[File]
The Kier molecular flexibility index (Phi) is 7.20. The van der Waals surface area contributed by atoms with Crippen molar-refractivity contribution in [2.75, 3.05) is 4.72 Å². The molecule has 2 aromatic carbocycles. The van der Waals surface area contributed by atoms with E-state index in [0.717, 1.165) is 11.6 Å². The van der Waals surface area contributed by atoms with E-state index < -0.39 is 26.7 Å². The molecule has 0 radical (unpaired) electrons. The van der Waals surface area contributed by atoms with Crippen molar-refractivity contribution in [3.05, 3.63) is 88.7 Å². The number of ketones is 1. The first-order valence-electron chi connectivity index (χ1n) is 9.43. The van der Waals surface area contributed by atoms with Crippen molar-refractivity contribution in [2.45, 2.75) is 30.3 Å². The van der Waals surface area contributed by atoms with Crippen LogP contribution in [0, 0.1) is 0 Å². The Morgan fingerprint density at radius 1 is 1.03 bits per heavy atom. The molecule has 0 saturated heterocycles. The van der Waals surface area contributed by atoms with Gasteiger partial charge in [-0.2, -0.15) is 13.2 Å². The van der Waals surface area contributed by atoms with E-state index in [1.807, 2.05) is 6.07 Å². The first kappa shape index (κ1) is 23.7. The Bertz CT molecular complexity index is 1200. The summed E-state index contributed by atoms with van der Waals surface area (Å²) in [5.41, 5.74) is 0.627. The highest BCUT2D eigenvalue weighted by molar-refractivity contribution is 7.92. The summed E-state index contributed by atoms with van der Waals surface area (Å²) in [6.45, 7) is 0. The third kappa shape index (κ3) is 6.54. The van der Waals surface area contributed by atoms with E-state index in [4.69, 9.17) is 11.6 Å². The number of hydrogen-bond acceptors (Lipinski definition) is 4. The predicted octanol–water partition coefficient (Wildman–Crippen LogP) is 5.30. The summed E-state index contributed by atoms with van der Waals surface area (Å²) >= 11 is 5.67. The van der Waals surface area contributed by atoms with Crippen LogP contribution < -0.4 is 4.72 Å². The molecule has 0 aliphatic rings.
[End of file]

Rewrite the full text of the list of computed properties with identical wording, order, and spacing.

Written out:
The Kier molecular flexibility index (Phi) is 7.20. The van der Waals surface area contributed by atoms with Crippen molar-refractivity contribution in [2.75, 3.05) is 4.72 Å². The molecule has 2 aromatic carbocycles. The van der Waals surface area contributed by atoms with E-state index in [0.717, 1.165) is 11.6 Å². The van der Waals surface area contributed by atoms with E-state index < -0.39 is 26.7 Å². The molecule has 0 radical (unpaired) electrons. The van der Waals surface area contributed by atoms with Crippen molar-refractivity contribution in [3.05, 3.63) is 88.7 Å². The number of ketones is 1. The first-order valence-electron chi connectivity index (χ1n) is 9.43. The van der Waals surface area contributed by atoms with Crippen molar-refractivity contribution in [2.45, 2.75) is 30.3 Å². The van der Waals surface area contributed by atoms with Crippen LogP contribution in [0, 0.1) is 0 Å². The Morgan fingerprint density at radius 1 is 1.03 bits per heavy atom. The molecule has 0 saturated heterocycles. The van der Waals surface area contributed by atoms with Gasteiger partial charge in [-0.2, -0.15) is 13.2 Å². The van der Waals surface area contributed by atoms with E-state index in [1.807, 2.05) is 6.07 Å². The first kappa shape index (κ1) is 23.7. The Bertz CT molecular complexity index is 1200. The summed E-state index contributed by atoms with van der Waals surface area (Å²) in [5.41, 5.74) is 0.627. The highest BCUT2D eigenvalue weighted by molar-refractivity contribution is 7.92. The summed E-state index contributed by atoms with van der Waals surface area (Å²) in [6.45, 7) is 0. The third kappa shape index (κ3) is 6.54. The van der Waals surface area contributed by atoms with E-state index in [4.69, 9.17) is 11.6 Å². The number of hydrogen-bond acceptors (Lipinski definition) is 4. The predicted octanol–water partition coefficient (Wildman–Crippen LogP) is 5.30. The summed E-state index contributed by atoms with van der Waals surface area (Å²) >= 11 is 5.67. The van der Waals surface area contributed by atoms with Crippen LogP contribution < -0.4 is 4.72 Å². The molecule has 0 aliphatic rings.